Wednesday, February 9, 2011

Review: Amaryllis in Blueberry by Christina Meldrum

Amaryllis in Blueberry Amaryllis in Blueberry opens with Seena who is on trial in a West African country for having murdered her husband. The opening pages are provocative as Seena grapples with the reality of her racism and the fact that she has somehow projected her own ideas of who her husband is on to him instead of loving the man himself. This opening effectively hooks the reader into wanting to know just how this women ended up in this place and why.

The story is told through a variety of perspectives--Dick, Seena's, their four daughters and occasional other characters. Only Amaryllis's (the youngest daughter) perspective is first person, but the others seem like very deep point of views. The chapters are at times quite brief, just enough to reveal what's really going on in the mind of the character.

Dick is a fairly religious man, and when something happens that deeply upsets him, he follows his priest's advice to move to Africa. He takes his family and suddenly the many problems plaguing each of them individually intensify and come to a boiling point in their strange new location, while they are also in many ways drawn closer together.

The writing in Amaryllis in Blueberry is beautiful, sharp, and insightful. The characters are well defined and distinct. Meldrum explores a lot of thematic territory here. What is love? How do you know the difference between really loving someone and loving only the image you have of them? What is faith?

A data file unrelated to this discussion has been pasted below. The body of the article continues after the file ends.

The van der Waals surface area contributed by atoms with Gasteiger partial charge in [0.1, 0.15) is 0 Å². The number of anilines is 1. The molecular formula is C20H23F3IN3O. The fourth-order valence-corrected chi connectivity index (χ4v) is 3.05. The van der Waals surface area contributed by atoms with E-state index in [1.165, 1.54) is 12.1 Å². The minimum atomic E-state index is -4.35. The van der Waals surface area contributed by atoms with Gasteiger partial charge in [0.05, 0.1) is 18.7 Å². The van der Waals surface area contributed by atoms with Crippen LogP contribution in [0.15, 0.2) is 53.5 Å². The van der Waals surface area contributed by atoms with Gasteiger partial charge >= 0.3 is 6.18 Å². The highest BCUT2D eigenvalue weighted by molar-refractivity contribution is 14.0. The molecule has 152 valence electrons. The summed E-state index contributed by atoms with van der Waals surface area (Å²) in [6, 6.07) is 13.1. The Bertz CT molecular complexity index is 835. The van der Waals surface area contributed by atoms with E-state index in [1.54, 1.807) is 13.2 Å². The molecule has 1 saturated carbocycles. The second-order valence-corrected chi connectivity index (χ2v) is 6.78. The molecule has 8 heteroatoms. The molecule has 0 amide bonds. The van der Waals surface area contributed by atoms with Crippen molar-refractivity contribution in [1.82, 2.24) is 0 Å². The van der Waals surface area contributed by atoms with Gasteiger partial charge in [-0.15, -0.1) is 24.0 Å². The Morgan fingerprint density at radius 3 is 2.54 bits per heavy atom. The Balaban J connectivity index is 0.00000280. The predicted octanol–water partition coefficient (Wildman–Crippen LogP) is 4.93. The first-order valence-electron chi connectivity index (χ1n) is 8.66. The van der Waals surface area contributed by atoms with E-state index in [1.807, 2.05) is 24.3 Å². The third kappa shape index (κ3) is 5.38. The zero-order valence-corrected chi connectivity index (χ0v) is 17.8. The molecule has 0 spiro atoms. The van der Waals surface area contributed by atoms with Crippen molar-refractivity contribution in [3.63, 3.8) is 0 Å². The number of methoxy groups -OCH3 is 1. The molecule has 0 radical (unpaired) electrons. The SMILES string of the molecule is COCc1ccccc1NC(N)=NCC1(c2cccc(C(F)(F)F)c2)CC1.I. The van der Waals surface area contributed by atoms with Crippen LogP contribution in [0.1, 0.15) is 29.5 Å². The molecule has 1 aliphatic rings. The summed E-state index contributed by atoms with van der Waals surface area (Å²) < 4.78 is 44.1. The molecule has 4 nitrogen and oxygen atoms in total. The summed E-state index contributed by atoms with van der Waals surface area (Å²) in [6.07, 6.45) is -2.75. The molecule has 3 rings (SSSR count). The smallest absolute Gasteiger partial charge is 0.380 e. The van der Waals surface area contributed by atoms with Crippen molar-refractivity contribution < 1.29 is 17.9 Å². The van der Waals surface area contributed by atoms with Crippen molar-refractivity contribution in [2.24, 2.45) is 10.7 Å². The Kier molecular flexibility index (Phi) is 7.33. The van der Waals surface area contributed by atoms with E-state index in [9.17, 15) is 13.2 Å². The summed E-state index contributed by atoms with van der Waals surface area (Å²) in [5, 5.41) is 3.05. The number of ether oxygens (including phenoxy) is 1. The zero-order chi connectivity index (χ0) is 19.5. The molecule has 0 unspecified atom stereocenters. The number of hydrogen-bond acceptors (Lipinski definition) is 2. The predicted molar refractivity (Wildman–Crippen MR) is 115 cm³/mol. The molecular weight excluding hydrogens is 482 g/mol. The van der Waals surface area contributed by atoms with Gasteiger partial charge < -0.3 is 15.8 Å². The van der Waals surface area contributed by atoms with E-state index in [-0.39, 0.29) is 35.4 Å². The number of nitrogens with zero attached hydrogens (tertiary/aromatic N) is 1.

There is a lot of exploration of God here, particularly how each character relates to the issue of religion in their lives. The father considers himself a devout Catholic and one of his daughters follows in his footsteps. Some of the other sisters don't believe at all, Seena does not believe in God either, yet because of the beliefs of her husband it's something she has to deal with regularly. Admittedly, some of them seem to pick up God and drop Him in a very American fashion. If things are going their way they consider the idea God is real and feeling favorable toward them, when things take a different turn, suddenly they decide God must not be real after all. God as love experienced between humans is also a common approach.

While some believability issues may arise due to the ease with which the family obtains a placement in Africa, and the ending doesn't feel as smoothly executed as it could possibly have been, thoughtful readers are sure to find much to enjoy and think about between the pages of Amaryllis in Blueberry.

Rating: 4.25/5
Things You Might Want to Know: Profanity, a bit of sex
Source of Book: ARC received for review
Publisher: Gallery Books (Simon & Schuster)

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